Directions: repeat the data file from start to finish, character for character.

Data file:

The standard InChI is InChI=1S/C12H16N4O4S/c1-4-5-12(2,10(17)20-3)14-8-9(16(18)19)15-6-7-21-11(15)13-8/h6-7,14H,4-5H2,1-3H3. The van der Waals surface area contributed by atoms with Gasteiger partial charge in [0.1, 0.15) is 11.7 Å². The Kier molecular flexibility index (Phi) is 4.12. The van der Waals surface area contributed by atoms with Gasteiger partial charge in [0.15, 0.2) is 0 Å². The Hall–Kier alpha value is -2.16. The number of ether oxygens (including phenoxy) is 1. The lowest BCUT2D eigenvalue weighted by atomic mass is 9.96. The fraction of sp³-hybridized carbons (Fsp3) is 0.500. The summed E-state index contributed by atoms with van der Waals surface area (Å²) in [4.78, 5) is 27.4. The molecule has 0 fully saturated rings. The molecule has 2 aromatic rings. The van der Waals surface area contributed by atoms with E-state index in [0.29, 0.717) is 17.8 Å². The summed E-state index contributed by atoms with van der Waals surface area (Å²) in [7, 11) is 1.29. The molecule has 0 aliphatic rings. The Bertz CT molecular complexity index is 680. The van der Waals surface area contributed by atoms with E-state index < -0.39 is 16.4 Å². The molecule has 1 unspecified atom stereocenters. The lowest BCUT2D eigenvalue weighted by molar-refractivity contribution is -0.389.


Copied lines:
The standard InChI is InChI=1S/C12H16N4O4S/c1-4-5-12(2,10(17)20-3)14-8-9(16(18)19)15-6-7-21-11(15)13-8/h6-7,14H,4-5H2,1-3H3. The van der Waals surface area contributed by atoms with Gasteiger partial charge in [0.1, 0.15) is 11.7 Å². The Kier molecular flexibility index (Phi) is 4.12. The van der Waals surface area contributed by atoms with Gasteiger partial charge in [0.15, 0.2) is 0 Å². The Hall–Kier alpha value is -2.16. The number of ether oxygens (including phenoxy) is 1. The lowest BCUT2D eigenvalue weighted by atomic mass is 9.96. The fraction of sp³-hybridized carbons (Fsp3) is 0.500. The summed E-state index contributed by atoms with van der Waals surface area (Å²) in [4.78, 5) is 27.4. The molecule has 0 fully saturated rings. The molecule has 2 aromatic rings. The van der Waals surface area contributed by atoms with E-state index in [0.29, 0.717) is 17.8 Å². The summed E-state index contributed by atoms with van der Waals surface area (Å²) in [7, 11) is 1.29. The molecule has 0 aliphatic rings. The Bertz CT molecular complexity index is 680. The van der Waals surface area contributed by atoms with E-state index < -0.39 is 16.4 Å². The molecule has 1 unspecified atom stereocenters. The lowest BCUT2D eigenvalue weighted by molar-refractivity contribution is -0.389.